Friday, October 24, 2014

Thoughts on Shootings (and the stuff that went down in Ottawa).



There's a scene in the pilot episode of Life (the TV series with Damian Lewis and Sarah Shahi) that I still remember as being the moment where I fell in love with the show. It was the moment that carried me through the really fantastically bad parts of season two (and there were some really fantastically bad parts in season two). 

It's a pretty normal moment for a police procedural: our detectives have tracked down the bad guy and are kicking in the door because that's what cops on TV do, and there's a shootout and the bad guy gets shot and dies, and we in the audience are all supposed to feel good about it because the bad guy was a bad guy and the cops are the good guys.

That's not the thing here, though. We've been told the bad guy is a bad guy. He's in an apartment with enough coke to get a good chunk of the LA Metro Area high, and it's pretty clear that the bad guy killed a 9 year old to show how much of a bad guy he was. But anyway, there's a shootout, because TV, and the bad guy gets shot by Sarah Shahi's character and falls down on the gross, dirty bed. And Damian Lewis' character runs over and kicks the bad guy's shotgun away, and leans down and puts his hand on the bad guy's forehead, and just holds it there. And he whispers "Shhh. It's all a dream. Go back to sleep, it's OK. It's all just a dream."

On one level, it's a comment on Damian Lewis' character and that character's somewhat off-kilter survival methodology, because as an oddly-shaped buddhist, he points out a number of times that life is really just mostly a dream (it's more complicated than that, even in the show, but just bear with me) so what he's saying is, at least to him, on some level, true.

But it's also this strange moment of comforting, where other cop shows would be all like "welp, nice job, well done, ignore the dead guy", there's this moment of bringing the humanity to a character that we-the-audience didn't even know existed two minutes ago, and will stop existing right there in front of us. It's humanizing on a number of levels, not just for the protagonist we're supposed to like, but for this obviously-bad-person who existed simply to be killed. It was a moment that said "look; even the bad people, even the really bad people, deserve comfort and love, at least a little bit, at least at the end."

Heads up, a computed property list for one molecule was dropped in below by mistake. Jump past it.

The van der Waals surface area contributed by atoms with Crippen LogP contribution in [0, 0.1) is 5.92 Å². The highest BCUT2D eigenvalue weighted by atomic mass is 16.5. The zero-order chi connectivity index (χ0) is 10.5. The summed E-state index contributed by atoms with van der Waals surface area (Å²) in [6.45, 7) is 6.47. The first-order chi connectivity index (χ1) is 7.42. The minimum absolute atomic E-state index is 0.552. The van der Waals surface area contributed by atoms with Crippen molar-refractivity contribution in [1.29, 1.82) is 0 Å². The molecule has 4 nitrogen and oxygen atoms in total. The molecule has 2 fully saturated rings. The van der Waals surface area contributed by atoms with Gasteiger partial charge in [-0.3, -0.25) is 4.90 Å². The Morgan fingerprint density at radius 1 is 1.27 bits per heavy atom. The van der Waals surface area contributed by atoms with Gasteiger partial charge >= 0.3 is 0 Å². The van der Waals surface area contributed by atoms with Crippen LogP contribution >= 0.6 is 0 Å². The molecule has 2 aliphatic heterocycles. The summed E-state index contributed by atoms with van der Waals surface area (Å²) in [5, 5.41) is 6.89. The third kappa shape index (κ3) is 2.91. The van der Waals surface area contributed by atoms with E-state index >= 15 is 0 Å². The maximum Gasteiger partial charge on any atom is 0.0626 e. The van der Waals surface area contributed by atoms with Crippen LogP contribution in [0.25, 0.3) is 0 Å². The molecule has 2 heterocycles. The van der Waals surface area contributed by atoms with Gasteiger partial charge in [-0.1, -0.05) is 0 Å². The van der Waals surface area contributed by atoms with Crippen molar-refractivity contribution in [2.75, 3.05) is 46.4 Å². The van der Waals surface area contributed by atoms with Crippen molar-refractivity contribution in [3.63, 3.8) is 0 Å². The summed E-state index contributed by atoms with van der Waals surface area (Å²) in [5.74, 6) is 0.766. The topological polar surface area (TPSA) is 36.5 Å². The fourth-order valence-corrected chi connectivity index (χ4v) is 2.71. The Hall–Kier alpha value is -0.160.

I am profoundly moved at the article going around from the newspaper in Ottawa about the people who tried so hard to comfort and save the soldier who was killed. I'm glad that story is being told, and I think it's a great lesson to learn for all of us. 

But I also wonder: did anyone comfort the man who died when the Sergeant at Arms shot him to stop him from killing anyone else? 

"When you are dying, you need to be told how loved you are." That simple human moment is so, so important, not just for the person being comforted but for the person doing the comforting, but for we-as-the-audience, we-as-human-beings, because we are all, good and bad, angry and happy, sad and joyous, hurt and hurting, human beings together. And at the end, when we breathe our last, good or bad, hero or villain, it is important that we are reminded at that moment when we are present for each other in whatever way: "When you are dying, you need to be told how loved you are." We know that Michael Brown didn't get that comfort. We know that Trayvon Martin didn't get that comfort. 
Jaylen Fryberg didn't get that comfort.

I am sorry for the victims. I am sorry for the perpetrators. I am sorry for the RCMP veteran who had to kill someone to stop them. I am sorry for everyone who had to witness it, and for all of us who saw it and read about it and knows someone who knows someone who was there. I am sorry for all of us, all of us human beings, that it happened. But I do hope that we don't forget that those words, those brilliant, simple words, are as true of the most despotic villain as they are of the most virtuous hero.

"When you are dying, you need to be told how loved you are."

My wife would remind me now that we are all dying, every moment; that we are all one breath closer to the last one. We know that Michael Brown didn't get that comfort. We know that Trayvon Martin didn't get that comfort. 
Jaylen Fryberg didn't get that comfort.

You are loved. All of you. Every one of you, even the ones I don't like very much. You are loved. You are so, so loved.